Each of these transmission, or distribution, paths may, also, beconsidered an audio channel through which are distributed the `audio frequency impulses from each of the audio frequency amplifiers. Thus, in the present arrangement there are shown four audio channels, each of these channels distributing a different program to a plurality of audio frequency utilization means. The particular type of utilization means connected to any one audio channel may vary. For example, they may all be loud speakers of the electromagnetic, -or electrodynamic type. Again, they may be headphones for individual reception; or, they may be so-called musical pillows. That is to say, sound reproducers disposed within a pillow may be used so that individual reception may be provided while a person reclines. Also, it is well understood that any other type of utilization means may be employed guest, or subscribers, room to the utilizationl means provided therein. There usually is provided adiacent the utilization means a selector device for switching the utilization means from one channel to another channel, so that any desired program carried by a particular channel may be reproduced. 1
Each of the distributingnchannels is provided with a switching device I so'that a given channel may be rendered inoperative without affecting the operation of the remaining channels. These switches I are provided at the central station' with the combined radio frequency amplifier, selector and detector units and the audio frequency amplifiers, each switch I being arranged adjacent its respective audio frequency amplifier so that the supervisor of the system may readily render a given audio channel inoperative.
As stated heretofore, it often becomes necessary to indicate the operation of each audio channel during operation thereof. It has been found that it is extremely desirable to provide a visual audio frequency indicator device in conection with each of the distribution channels to show the supervisor of the system when each of the channels, and in the present case each of the four channels, is performing in a normal manner, and, also, to immediately indicate to him when the performance becomes abnormal, or unsatisfactory. In order to meet this requirement in an economical and efficient manner, there has been devised an arrangement of neon tubes, one for each distribution channel.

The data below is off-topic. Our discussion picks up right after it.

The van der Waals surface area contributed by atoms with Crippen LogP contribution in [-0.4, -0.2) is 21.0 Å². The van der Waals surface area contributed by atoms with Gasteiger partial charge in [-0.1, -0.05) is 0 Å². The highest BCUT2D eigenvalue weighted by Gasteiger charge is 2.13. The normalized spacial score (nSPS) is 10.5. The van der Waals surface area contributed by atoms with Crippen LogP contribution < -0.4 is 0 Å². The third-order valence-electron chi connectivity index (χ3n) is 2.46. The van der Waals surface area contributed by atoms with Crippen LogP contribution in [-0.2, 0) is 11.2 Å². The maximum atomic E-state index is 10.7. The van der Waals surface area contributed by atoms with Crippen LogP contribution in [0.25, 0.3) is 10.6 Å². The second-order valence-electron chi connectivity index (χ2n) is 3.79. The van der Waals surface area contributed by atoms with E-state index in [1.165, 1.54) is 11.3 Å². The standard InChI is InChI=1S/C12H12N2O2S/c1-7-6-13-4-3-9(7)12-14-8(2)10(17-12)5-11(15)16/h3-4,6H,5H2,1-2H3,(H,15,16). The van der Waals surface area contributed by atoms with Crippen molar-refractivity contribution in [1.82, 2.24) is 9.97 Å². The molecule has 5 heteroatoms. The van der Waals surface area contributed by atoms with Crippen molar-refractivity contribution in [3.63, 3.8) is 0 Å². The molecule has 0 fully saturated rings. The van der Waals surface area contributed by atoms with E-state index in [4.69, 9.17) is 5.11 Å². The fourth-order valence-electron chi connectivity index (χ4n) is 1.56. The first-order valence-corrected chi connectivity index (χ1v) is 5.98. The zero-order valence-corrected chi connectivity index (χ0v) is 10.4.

As shown particularly in the rst channel in Fig. 1, the neon tube 2" has its electrodes 3 connected to opposite terminals of the secondary coil 4 of an audio frequency transformer 5. The primary coil 6 of the transformer has its opposite terminals connected to the audio channel line. Thus, the tube 2' has its electrodes energized by the audio frequency lines which supply the utilization means connected to the audio channel, and this energization is provided through a suitably designed audio frequency transformer 5.
In practice, when the lines of each audio channel are performing in a satisfactory manner, the neon tubes will glow continuously, or flicker intermittently. However, in the event of a short circuit, a ground, or an open circuit on any one of the four audio channels, the neon tube corresponding to the defective channel will cease to glow, or icker.
In Fig. 2 there is shown a portion of the supervisory panel 1, which panel is, of course, disposed at the central station, or any other point, where the supervisor of the system is located. Usually, the panel 1 is disposed adjacent the channel switches I, the radio receivers and amplifiers. As shown in Fig. 2, each of the lamps 2 has arranged adjacent it a designation showing the channel whose performance it is to indicate. Each of the tubes is shown as glowing, thus indicating that each of the audio channels is performing in a normal manner.
Of course, as a particular switch I has been opened, thus rendering a given channel inoperative, the indicator tube 2' associated with that channel will, also, cease to glow.n However, in that case the supervisor can readily seeW that the reason for this non-glow of a tube is the fact that he has rendered a channel inoperative. Thus, it should be clear thatthere has been provided an efcient and simple arrangement for indicating at any time the.performance of a given channel in a system of this type.
While it has been Vspecifiedthat a neon glow tube is to be Eemployed as the visualindicatcr, it is, of course, understood that any other type of gas tube may be utilized, such as a helium, argon,